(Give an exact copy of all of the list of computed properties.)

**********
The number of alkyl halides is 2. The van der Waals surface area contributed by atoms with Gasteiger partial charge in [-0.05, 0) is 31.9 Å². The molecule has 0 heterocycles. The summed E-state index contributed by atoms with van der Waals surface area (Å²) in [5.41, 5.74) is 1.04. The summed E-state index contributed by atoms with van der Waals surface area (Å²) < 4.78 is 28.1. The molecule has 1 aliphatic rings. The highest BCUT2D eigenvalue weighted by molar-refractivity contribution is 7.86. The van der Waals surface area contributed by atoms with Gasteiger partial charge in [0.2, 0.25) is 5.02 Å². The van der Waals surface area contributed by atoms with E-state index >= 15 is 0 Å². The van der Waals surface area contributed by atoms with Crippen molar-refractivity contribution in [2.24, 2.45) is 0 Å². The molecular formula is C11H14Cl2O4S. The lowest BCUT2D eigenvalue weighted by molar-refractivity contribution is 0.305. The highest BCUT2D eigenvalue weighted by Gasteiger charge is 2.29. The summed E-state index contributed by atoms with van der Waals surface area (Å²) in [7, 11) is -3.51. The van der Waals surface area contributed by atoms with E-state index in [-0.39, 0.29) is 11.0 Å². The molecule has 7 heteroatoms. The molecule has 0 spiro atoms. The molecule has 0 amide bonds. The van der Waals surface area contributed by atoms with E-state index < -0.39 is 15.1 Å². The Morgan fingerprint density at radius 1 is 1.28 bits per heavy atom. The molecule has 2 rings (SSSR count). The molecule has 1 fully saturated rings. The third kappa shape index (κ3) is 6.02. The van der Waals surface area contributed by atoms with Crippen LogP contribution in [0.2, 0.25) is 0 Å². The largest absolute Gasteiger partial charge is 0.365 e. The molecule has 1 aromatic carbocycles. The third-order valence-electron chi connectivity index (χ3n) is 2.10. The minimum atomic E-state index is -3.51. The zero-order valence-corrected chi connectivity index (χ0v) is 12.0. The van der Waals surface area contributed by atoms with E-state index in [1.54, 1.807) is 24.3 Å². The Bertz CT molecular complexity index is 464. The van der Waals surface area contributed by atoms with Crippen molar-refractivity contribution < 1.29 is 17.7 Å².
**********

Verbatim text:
The number of alkyl halides is 2. The van der Waals surface area contributed by atoms with Gasteiger partial charge in [-0.05, 0) is 31.9 Å². The molecule has 0 heterocycles. The summed E-state index contributed by atoms with van der Waals surface area (Å²) in [5.41, 5.74) is 1.04. The summed E-state index contributed by atoms with van der Waals surface area (Å²) < 4.78 is 28.1. The molecule has 1 aliphatic rings. The highest BCUT2D eigenvalue weighted by molar-refractivity contribution is 7.86. The van der Waals surface area contributed by atoms with Gasteiger partial charge in [0.2, 0.25) is 5.02 Å². The van der Waals surface area contributed by atoms with E-state index >= 15 is 0 Å². The van der Waals surface area contributed by atoms with Crippen molar-refractivity contribution in [2.24, 2.45) is 0 Å². The molecular formula is C11H14Cl2O4S. The lowest BCUT2D eigenvalue weighted by molar-refractivity contribution is 0.305. The highest BCUT2D eigenvalue weighted by Gasteiger charge is 2.29. The summed E-state index contributed by atoms with van der Waals surface area (Å²) in [7, 11) is -3.51. The van der Waals surface area contributed by atoms with E-state index in [-0.39, 0.29) is 11.0 Å². The molecule has 7 heteroatoms. The molecule has 0 spiro atoms. The molecule has 0 amide bonds. The van der Waals surface area contributed by atoms with E-state index < -0.39 is 15.1 Å². The Morgan fingerprint density at radius 1 is 1.28 bits per heavy atom. The molecule has 2 rings (SSSR count). The molecule has 1 fully saturated rings. The third kappa shape index (κ3) is 6.02. The van der Waals surface area contributed by atoms with Crippen LogP contribution in [0.2, 0.25) is 0 Å². The largest absolute Gasteiger partial charge is 0.365 e. The molecule has 1 aromatic carbocycles. The third-order valence-electron chi connectivity index (χ3n) is 2.10. The minimum atomic E-state index is -3.51. The zero-order valence-corrected chi connectivity index (χ0v) is 12.0. The van der Waals surface area contributed by atoms with E-state index in [1.54, 1.807) is 24.3 Å². The Bertz CT molecular complexity index is 464. The van der Waals surface area contributed by atoms with Crippen molar-refractivity contribution < 1.29 is 17.7 Å².